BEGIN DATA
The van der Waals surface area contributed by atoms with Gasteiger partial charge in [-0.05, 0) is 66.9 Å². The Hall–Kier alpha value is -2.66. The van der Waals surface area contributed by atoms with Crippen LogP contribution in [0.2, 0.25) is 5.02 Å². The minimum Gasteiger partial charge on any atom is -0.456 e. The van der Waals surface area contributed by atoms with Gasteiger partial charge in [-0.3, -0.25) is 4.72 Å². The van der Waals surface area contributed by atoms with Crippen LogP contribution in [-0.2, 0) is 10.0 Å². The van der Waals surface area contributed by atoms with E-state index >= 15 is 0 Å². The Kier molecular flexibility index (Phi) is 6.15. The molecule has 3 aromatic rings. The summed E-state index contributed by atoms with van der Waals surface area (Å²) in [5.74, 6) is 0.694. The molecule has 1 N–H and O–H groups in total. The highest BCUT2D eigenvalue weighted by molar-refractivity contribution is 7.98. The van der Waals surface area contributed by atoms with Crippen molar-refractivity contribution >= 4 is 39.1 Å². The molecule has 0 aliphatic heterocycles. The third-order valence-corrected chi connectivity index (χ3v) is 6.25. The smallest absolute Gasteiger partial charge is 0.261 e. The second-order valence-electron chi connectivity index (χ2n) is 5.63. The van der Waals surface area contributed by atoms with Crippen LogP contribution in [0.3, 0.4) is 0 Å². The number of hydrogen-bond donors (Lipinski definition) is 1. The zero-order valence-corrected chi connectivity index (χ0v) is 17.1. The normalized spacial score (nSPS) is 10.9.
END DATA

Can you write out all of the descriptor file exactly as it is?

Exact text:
The van der Waals surface area contributed by atoms with Gasteiger partial charge in [-0.05, 0) is 66.9 Å². The Hall–Kier alpha value is -2.66. The van der Waals surface area contributed by atoms with Crippen LogP contribution in [0.2, 0.25) is 5.02 Å². The minimum Gasteiger partial charge on any atom is -0.456 e. The van der Waals surface area contributed by atoms with Gasteiger partial charge in [-0.3, -0.25) is 4.72 Å². The van der Waals surface area contributed by atoms with Crippen LogP contribution in [-0.2, 0) is 10.0 Å². The van der Waals surface area contributed by atoms with E-state index >= 15 is 0 Å². The Kier molecular flexibility index (Phi) is 6.15. The molecule has 3 aromatic rings. The summed E-state index contributed by atoms with van der Waals surface area (Å²) in [5.74, 6) is 0.694. The molecule has 1 N–H and O–H groups in total. The highest BCUT2D eigenvalue weighted by molar-refractivity contribution is 7.98. The van der Waals surface area contributed by atoms with Crippen molar-refractivity contribution >= 4 is 39.1 Å². The molecule has 0 aliphatic heterocycles. The third-order valence-corrected chi connectivity index (χ3v) is 6.25. The smallest absolute Gasteiger partial charge is 0.261 e. The second-order valence-electron chi connectivity index (χ2n) is 5.63. The van der Waals surface area contributed by atoms with Crippen LogP contribution in [0.3, 0.4) is 0 Å². The number of hydrogen-bond donors (Lipinski definition) is 1. The zero-order valence-corrected chi connectivity index (χ0v) is 17.1. The normalized spacial score (nSPS) is 10.9.